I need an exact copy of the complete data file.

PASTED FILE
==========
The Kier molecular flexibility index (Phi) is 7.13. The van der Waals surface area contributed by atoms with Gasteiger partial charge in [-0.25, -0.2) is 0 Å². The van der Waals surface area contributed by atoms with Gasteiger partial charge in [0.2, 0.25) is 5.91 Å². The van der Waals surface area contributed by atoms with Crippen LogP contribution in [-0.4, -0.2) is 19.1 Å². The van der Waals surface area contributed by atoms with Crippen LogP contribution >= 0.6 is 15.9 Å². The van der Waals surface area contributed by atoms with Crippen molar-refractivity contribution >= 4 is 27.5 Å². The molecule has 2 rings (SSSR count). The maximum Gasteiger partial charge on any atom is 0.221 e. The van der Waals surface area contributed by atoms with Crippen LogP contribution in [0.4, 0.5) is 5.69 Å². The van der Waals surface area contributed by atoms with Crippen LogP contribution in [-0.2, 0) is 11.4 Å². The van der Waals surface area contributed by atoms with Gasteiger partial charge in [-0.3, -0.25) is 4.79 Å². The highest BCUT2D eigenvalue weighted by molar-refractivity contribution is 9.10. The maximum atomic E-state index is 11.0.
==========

The Kier molecular flexibility index (Phi) is 7.13. The van der Waals surface area contributed by atoms with Gasteiger partial charge in [-0.25, -0.2) is 0 Å². The van der Waals surface area contributed by atoms with Gasteiger partial charge in [0.2, 0.25) is 5.91 Å². The van der Waals surface area contributed by atoms with Crippen LogP contribution in [-0.4, -0.2) is 19.1 Å². The van der Waals surface area contributed by atoms with Crippen LogP contribution >= 0.6 is 15.9 Å². The van der Waals surface area contributed by atoms with Crippen molar-refractivity contribution >= 4 is 27.5 Å². The molecule has 2 rings (SSSR count). The maximum Gasteiger partial charge on any atom is 0.221 e. The van der Waals surface area contributed by atoms with Crippen LogP contribution in [0.4, 0.5) is 5.69 Å². The van der Waals surface area contributed by atoms with Crippen LogP contribution in [-0.2, 0) is 11.4 Å². The van der Waals surface area contributed by atoms with Gasteiger partial charge in [-0.3, -0.25) is 4.79 Å². The highest BCUT2D eigenvalue weighted by molar-refractivity contribution is 9.10. The maximum atomic E-state index is 11.0.